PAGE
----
How much start up capital?

8 replies [Last post]
broker?'s picture
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Joined: 2005-12-11

Hello all!  I am also in the interview process with Edward Jones in a very rural part of the country.  I have about 40,000 saved up and zero debt, (house, cars and credit cards all paid off).  Will this be enough to make it in an area where smaller accounts are a given?  On the outside, there doesnt appear to be too many financial advisors in the area. 
Any valuable advise is greatly appreciated.  Thank You!

menotellname's picture
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Joined: 2004-12-01

Do you have an equity line of credit on your home?
If not, get one.  You'll need it.

doberman's picture
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Joined: 2005-02-22

The LAST thing you want to do is compromise your enviable financial position. Although you can expect to spend some of your savings on marketing, make sure you start with small amounts and MEASURE its effectiveness. For example, it's easy to spend a $1,000 per month on mailings, but it won't necessarily bring people to your door.
Try different marketing techniques and spend a little money on each one. Then select which two or three techniques work best for your area and spend a little more money on each one. By this time, your successful marketing techniques should begin to pay for themselves.
If you've depleted your savings, trying to make a living at this business, don't be tempted to access the equity in your house! If $40,000 can't get you off on a good foot, nothing can.
Good luck!

Cowboy93's picture
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Joined: 2005-05-10

Your reserves are more than adequate; your success will be dependent on how you approach the endeavor.  If you are a fast learner, work hard, learn from failure and repeat your successes, you shouldn't make much of a dent in your savings....that's assuming you don't have a ton of overhead built in to your lifestyle.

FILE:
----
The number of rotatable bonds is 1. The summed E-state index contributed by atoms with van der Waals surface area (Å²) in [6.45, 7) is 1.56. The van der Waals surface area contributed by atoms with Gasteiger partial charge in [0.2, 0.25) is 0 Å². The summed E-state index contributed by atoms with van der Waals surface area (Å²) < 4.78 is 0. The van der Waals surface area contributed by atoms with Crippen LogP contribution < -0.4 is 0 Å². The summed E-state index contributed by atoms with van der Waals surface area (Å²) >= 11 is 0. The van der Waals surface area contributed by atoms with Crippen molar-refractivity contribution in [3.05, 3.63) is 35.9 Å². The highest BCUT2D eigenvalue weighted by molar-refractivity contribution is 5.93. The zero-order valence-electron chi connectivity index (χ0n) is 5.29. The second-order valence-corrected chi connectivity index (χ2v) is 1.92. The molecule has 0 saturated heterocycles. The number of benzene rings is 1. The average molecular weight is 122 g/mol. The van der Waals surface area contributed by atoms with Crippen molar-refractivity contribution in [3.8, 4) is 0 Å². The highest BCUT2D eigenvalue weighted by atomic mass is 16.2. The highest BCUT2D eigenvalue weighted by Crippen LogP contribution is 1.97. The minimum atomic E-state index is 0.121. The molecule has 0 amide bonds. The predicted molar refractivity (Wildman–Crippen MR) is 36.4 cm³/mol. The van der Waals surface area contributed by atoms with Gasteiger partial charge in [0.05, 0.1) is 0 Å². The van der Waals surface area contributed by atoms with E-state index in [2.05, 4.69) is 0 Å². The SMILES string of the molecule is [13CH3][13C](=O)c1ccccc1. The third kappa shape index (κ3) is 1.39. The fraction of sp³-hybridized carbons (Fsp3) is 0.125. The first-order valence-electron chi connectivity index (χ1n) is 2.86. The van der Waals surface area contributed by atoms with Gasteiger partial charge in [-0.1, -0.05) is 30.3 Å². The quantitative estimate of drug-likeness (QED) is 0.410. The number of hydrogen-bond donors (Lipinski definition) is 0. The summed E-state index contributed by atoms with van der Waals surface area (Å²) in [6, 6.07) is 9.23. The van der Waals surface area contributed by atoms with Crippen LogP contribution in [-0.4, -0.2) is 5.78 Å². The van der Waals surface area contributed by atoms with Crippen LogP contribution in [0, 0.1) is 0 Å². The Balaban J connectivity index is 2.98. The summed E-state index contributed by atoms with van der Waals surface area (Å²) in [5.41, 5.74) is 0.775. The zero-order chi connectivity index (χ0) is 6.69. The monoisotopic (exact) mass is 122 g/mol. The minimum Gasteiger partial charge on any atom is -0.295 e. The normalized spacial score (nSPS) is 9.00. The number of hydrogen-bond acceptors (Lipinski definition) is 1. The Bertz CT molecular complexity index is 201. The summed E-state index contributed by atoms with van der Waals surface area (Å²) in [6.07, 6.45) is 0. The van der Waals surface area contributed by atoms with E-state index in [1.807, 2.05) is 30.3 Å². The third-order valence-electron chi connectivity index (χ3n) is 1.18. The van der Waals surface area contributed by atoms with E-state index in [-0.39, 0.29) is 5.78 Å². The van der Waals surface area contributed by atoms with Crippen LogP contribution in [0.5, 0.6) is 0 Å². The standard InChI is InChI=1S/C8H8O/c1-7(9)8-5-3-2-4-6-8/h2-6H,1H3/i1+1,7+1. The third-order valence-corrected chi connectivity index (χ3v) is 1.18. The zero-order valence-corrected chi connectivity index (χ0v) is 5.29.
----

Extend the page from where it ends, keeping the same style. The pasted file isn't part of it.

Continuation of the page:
I think it's a good goal to avg 3k/mo in commissions the first year (so 5k total gross income) and then 5k/mo the second year (no salary, so maintaining the same income).  This certainly is not what the avg new Jones IR does, but it is achievable...if you are far behind those targets, the business might not be your calling.  The "avg" for the year will skew towards the end of the 12 mo period as you gain momentum (ie you may only gross 2k in month 1, but hopefully by month 10-12 you're more like 10k; similarly, month 24 should be better than month 13).

Lance Legstrong's picture
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Joined: 2005-01-12

You would be better off selling agricultural lubricants - at least your client base would need that stuff!

troll's picture
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Joined: 2004-11-29

Lance Legstrong wrote:You would be better off selling agricultural lubricants - at least your client base would need that stuff!
 
lol...certainly better than getting it 'no lube'...

broker?'s picture
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Joined: 2005-12-11

Here's another question for ya......
If you don't make it, will they come after you for the training costs? 

Beagle's picture
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Joined: 2005-03-21

My neighbor growing up went with Ed Jones and moved to a relatively
small town of 7,000.  In the town there were 2 banks and neither
had a brokerage department.  In the second year his income was
less than $30k.  By the end of the second year one of the banks
had contracted with a financial planning firm and set them up with an
office.  My friend finally got himself up to $45k in income and
they opened a second Ed Jones office where his old office had been -
killed his income.  The next year they opened a third
office.  Be aware that this can happen.

In your situation, I would seriously consider what the alternatives are
for your model.  0% of your clients are hiring Ed Jones, they are
hiring you.  There might be a better model for you to look at.

dollarbills's picture
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Joined: 2005-12-14

Like anything else, your start up capital is going to depend on your expenses and how well you start out with jones.  I think personally 40k is enough.

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